Making a difference: stitching The Great Tapestry of Scotland

Making a difference: stitching The Great Tapestry of Scotland

26 Oct 2021

Anna McNay reveals how Arts Society volunteers helped create this immense work of art

One of the world’s longest tapestries, and certainly the largest-ever community arts project, has now, following a two-year tour around Scotland, arrived in its purpose-built, permanent new home in Galashiels in the heartland of the Scottish Borders. The project, known as The Great Tapestry of Scotland, was the brainchild of writer Alexander McCall Smith, who was inspired by a visit to the Prestonpans Tapestry in East Lothian.

Designed by the same artist, Andrew Crummy, this new feat is the work of more than 1,000 stitchers from communities across the country and comprises 160 linen panels and more than 300 miles of wool (enough to lay the entire length of Scotland, from its border with England to the tip of Shetland). At 143 metres long and one metre high, it required an incredible 50,000 hours of stitching to complete.

As its title suggests, the tapestry forms a timeline of the country, featuring many key historical events from prehistory to modern times, following a narrative written by Scottish Borders-based award-winning writer and historian Alistair Moffat. Using this as his foundation, Crummy then drew out each panel, designed in such a way that it could be split into 10cm-square sections to be sent out to the volunteer stitchers. 

While the tapestry, of course, covers major episodes including the Battle of Bannockburn (which, on 23 and 24 June 1314, saw the victory of the army of King of Scots Robert the Bruce over that of King Edward II of England in the First War of Scottish Independence), the Act of Union and the Jacobite Rising, and people such as King Macbeth, Mary, Queen of Scots, Sir Walter Scott and Robert Burns, Moffat was keen to also tell the everyday stories of Scotland’s ‘ordinary’ people, such as millworkers, washerwomen and herring girls. 

There are also panels dedicated to the world wars, women’s suffrage, the NHS, Scots in the movies, various sports, music, comedy, whisky, the reconvening of the Scottish Parliament in 1999, the resurgence of Gaelic culture, and much more. With a strong focus on Scotland’s natural landscape, visual storytelling is paramount to the finished work, making the country’s heritage and culture accessible to all.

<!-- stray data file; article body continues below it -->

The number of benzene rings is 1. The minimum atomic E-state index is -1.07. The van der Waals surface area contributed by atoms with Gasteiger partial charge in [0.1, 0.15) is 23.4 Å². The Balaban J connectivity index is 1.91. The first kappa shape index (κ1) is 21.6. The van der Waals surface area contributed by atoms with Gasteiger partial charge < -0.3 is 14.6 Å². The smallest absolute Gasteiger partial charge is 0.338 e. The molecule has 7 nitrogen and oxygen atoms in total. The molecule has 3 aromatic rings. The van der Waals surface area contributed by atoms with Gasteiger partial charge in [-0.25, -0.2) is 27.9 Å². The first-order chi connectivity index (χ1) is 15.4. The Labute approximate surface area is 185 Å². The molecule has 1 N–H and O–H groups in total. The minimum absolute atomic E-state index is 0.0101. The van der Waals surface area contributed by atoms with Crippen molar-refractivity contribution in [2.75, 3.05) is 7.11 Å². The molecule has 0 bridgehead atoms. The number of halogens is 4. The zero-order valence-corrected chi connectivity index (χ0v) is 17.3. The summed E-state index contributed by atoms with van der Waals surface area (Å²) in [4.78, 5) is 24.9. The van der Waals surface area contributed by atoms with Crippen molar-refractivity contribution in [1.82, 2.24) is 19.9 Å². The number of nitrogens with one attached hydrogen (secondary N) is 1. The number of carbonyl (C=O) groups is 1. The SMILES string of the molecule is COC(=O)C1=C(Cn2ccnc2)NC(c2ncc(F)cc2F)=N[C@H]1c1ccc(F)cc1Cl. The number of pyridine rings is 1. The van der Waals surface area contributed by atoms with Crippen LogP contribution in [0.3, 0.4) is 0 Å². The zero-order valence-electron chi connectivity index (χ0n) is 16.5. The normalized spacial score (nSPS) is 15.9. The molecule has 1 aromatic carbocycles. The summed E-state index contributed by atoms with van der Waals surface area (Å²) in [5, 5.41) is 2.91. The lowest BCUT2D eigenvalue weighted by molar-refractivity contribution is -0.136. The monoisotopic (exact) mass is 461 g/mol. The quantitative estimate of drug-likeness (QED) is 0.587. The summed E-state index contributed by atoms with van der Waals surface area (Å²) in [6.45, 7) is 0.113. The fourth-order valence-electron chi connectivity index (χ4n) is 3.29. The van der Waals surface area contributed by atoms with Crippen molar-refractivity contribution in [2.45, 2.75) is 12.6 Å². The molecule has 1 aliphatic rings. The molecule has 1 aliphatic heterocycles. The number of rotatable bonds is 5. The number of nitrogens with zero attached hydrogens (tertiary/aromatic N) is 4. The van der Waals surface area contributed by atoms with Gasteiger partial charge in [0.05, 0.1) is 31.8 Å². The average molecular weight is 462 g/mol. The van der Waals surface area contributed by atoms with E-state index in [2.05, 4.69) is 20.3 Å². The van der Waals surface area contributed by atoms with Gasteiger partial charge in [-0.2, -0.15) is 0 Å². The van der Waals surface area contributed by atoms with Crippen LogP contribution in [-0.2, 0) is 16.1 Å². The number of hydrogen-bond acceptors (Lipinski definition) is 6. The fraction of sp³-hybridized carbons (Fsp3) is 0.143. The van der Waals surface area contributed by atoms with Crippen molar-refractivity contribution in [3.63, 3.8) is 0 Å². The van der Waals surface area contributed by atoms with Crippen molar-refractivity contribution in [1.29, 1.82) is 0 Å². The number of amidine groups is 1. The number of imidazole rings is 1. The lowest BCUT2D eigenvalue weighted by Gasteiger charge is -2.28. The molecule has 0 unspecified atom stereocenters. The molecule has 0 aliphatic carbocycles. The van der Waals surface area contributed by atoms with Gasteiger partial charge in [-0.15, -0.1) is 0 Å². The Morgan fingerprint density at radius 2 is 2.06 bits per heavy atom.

The stitchers – many of whom were Members of Scotland’s 13 Arts Societies – were recruited by ‘chief stitcher’ Dorie Wilkie. She also oversaw the process of tracing Crummy’s design onto linen, sourcing the wool and preparing stitching packs to send out to the volunteers. For many, it became a personal journey, as panels were transferred between stitchers through snowstorms and over rough seas. Other panels travelled with their stitchers on holiday. Some volunteers even met with living ancestors of the individuals whose stories they were depicting – for example, a stitcher working on the D-Day panel became friends with John Millin, the son of D-Day bagpiper Bill Millin, ensuring she correctly reflected his story in her work. 

In addition, there are many personal touches that stitchers added into their scenes. For example, one lady added a trompe l’oeil face in a grassy mound over a well, in memory of her mother. Another added a tiny helicopter in the Fair Isle panel, to celebrate the fact that her husband survived a crash in that area. Notably, Arts Society Trustee Jennifer Harding-Edgar, who is a dentist, embroidered a tooth underneath the beard of Alexander ‘Prophet’ Peden. He was one of the leading figures in the 17th-century Covenanter movement in Scotland. Harding-Edgar added further teeth to his mask, the original of which is in the National Museum of Scotland and has hens’ feather quills for teeth. 

‘Having seen the panels in so many different stages, I was blown away when it all came together.’ 

Of her involvement in the project, Harding-Edgar says: ‘I loved being part of it. I learned about a period of Scotland’s history I knew very little about, I made new friends and I learned new techniques.’ As to how she feels about having been part of the largest community project ever? Quite simply, ‘proud’. Dunblane-based Arts Society Member and stitcher Maud Crawford said: ‘Having seen the panels in so many different stages, I was blown away when it all came together. I had time to concentrate on the imaginative way people had interpreted shapes, and their clever use of stitches.’

With so many stories to tell about the stitchers and their experience, alongside those visually depicted in the tapestry itself, Wilkie has recently published a book of the volunteers’ diaries. Furthermore, an additional staircase artwork designed by Crummy incorporates threads with the names of all those who contributed. 

The permanent home for the tapestry, fittingly just three miles from that of Sir Walter Scott, is in a building designed by one of Scotland’s leading architectural practices, Page\Park, which also houses a workshop space, a café, a shop and a touring exhibition space. With 2022 set to be Scotland’s Year of Stories, the country’s culture minister, Jenny Gilruth, described the opening as ‘an inspiring moment’. 


The Great Tapestry of Scotland


About the Author

Anna McNay

Anna McNay is an art writer, editor and curator


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